figure 3

Bile acid-mediated activation of FXR. CDCA, chenodeoxycholic acid; DCA, deoxycholic acid; LCA, lithocholic acid; CA, cholic acid; FXR, Farnesoid X Receptor; SHP, small heterodimer partner; CYP7A1, cholesterol 7α-hydroxylase; FGF, fibroblast growth factor; FGFR4, FGF receptor 4; NTCP, Na + -dependent taurocholic acid co-transporting polypeptide; ASBT, apical sodium-dependent BA transporter; BSEP, bile salt export pump; MRP2, multidrug resistance-associated protein2; OSTα/β, organic solute transporters α and β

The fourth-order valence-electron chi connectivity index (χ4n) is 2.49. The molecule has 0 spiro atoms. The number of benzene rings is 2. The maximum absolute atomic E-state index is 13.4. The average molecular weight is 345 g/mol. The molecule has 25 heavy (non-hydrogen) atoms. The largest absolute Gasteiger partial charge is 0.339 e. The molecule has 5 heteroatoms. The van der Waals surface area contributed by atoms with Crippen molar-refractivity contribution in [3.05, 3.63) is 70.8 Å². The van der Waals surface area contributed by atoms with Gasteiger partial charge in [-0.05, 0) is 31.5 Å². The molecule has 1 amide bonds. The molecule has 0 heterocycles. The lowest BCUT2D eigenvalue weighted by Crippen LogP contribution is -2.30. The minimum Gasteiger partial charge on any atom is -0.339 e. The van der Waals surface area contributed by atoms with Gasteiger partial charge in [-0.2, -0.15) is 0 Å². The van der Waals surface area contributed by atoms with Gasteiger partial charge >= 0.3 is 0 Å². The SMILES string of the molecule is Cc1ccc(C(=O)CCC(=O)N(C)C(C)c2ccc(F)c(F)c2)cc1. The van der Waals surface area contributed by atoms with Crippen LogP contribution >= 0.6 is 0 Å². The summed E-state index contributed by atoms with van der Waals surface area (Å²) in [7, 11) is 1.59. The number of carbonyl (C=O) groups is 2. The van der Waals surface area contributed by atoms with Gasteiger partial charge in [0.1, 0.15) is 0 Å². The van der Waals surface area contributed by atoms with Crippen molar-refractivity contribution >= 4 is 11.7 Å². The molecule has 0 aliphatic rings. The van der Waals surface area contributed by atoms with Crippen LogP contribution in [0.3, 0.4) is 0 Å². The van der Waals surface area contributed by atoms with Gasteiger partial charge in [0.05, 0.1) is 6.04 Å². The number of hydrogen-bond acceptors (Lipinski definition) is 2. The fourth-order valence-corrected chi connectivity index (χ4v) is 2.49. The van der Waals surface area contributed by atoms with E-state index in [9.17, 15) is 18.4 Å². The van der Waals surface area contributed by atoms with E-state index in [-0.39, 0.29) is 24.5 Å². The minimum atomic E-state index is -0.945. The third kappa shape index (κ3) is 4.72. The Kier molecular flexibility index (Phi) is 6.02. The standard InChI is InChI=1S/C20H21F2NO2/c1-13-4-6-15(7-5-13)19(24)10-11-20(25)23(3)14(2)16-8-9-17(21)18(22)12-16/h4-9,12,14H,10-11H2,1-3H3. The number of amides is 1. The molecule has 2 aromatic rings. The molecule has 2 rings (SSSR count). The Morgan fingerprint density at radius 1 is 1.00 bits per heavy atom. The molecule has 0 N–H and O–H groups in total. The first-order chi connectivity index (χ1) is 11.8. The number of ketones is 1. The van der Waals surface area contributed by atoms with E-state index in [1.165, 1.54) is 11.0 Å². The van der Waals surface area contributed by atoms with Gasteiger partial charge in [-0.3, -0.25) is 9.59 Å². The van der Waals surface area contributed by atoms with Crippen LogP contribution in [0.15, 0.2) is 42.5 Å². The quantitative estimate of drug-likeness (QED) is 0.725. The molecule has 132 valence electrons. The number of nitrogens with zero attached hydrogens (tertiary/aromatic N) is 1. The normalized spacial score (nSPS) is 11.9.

Several published studies have shown that semisynthetic and nonsteroidal agonists of FXR are able to reduce liver inflammation and fibrosis in animal models of cholestasis [93,94,95]. The synthetic BA derivative obeticholic acid (OCA) is a potent and selective FXR agonist with anti-cholestatic effects [96, 97]. In human clinical studies (Table 1), OCA significantly reduced ALP and GGT, compared with placebo, in PBC patients who had inadequate responses to UDCA [98]. OCA monotherapy significantly improved the long-term clinical outcomes of PBC [99, 100]. In animal studies, OCA increases insulin sensitivity, inhibits gluconeogenesis and adipogenesis, and has anti-inflammatory and anti-fibrotic properties [101, 102]. However, the most common side effect of OCA is a dose-dependent development of itching [98, 99]. In addition to OCA, other FXR agonists are emerging as potential treatments for cholestatic liver diseases (Table 1). Tropifexor (LJN452) improved markers of cholestasis and showed an acceptable safety-tolerability profile, supporting its further clinical development for PBC [103]. Cilofexor (GS-9674) was also well tolerated and attenuated cholestasis in PSC patients in the phase 2 study [104, 105]. Meanwhile, EDP-305, a novel FXR agonist, reduced fibrosis progression in rat BDL model and had also finished a phase 2 clinical trial [106]. As previously mentioned, FXR activation results in the upregulation of FGF15/19 and the downregulation of NTCP and ASBT. Recently, many FGF19 analogs and ASBT inhibitors have been developed. Some of them are currently in various stages of clinical trials for cholestatic liver diseases (Table 2). Aldafermin (NGM282), an FGF19 analog, showed potent suppression of hydrophobic bile acids across metabolic and cholestatic liver diseases in the phase 2 study [107]. On the other hand, Odevixibat (A4250), an ASBT inhibitor, shown to reduce the pruritus and the levels of serum BAs, and was also generally well tolerated in children with PFIC1/2 in a phase 3 study [108]. Linerixibat (GSK2330672), another ASBT inhibitor, demonstrated efficacy in reducing pruritus severity in PBC, but the long-term use of this drug may be limited with the common adverse event of diarrhea, which needs more attention in future studies [109, 110]. Meanwhile, Maralixibat (LUM001) also led to rapid and sustained reductions in serum BA levels, as well as reductions in pruritus in PFIC patients [111]. It was the first agent to show durable and clinically meaningful improvements in cholestasis in children with Alagille Syndrome (ALGS), which might represent a new treatment paradigm. However, it also has gastrointestinal-related side effects [112]. Notably, patients with chronic and advanced cholestasis often are at higher risk of developing hepatocellular carcinoma and cholangiocarcinoma, which may be closely related to the downregulation of hepatic FXR. Increased hepatocellular carcinoma in Fxr−/− mice is associated with elevated serum TCA and activation of c-Myc [113]. Overall, it is important to note that FXR agonists may cause side effects such as diarrhea, abdominal pain, and nausea. Additionally, the long-term safety of FXR agonists remains uncertain. While FXR agonists have shown promise in reducing bile acid accumulation and improving liver function, their efficacy may be limited in advanced stages of cholestatic liver disease. Therefore, further research is necessary to fully evaluate the safety and efficacy of FXR agonists in this patient population.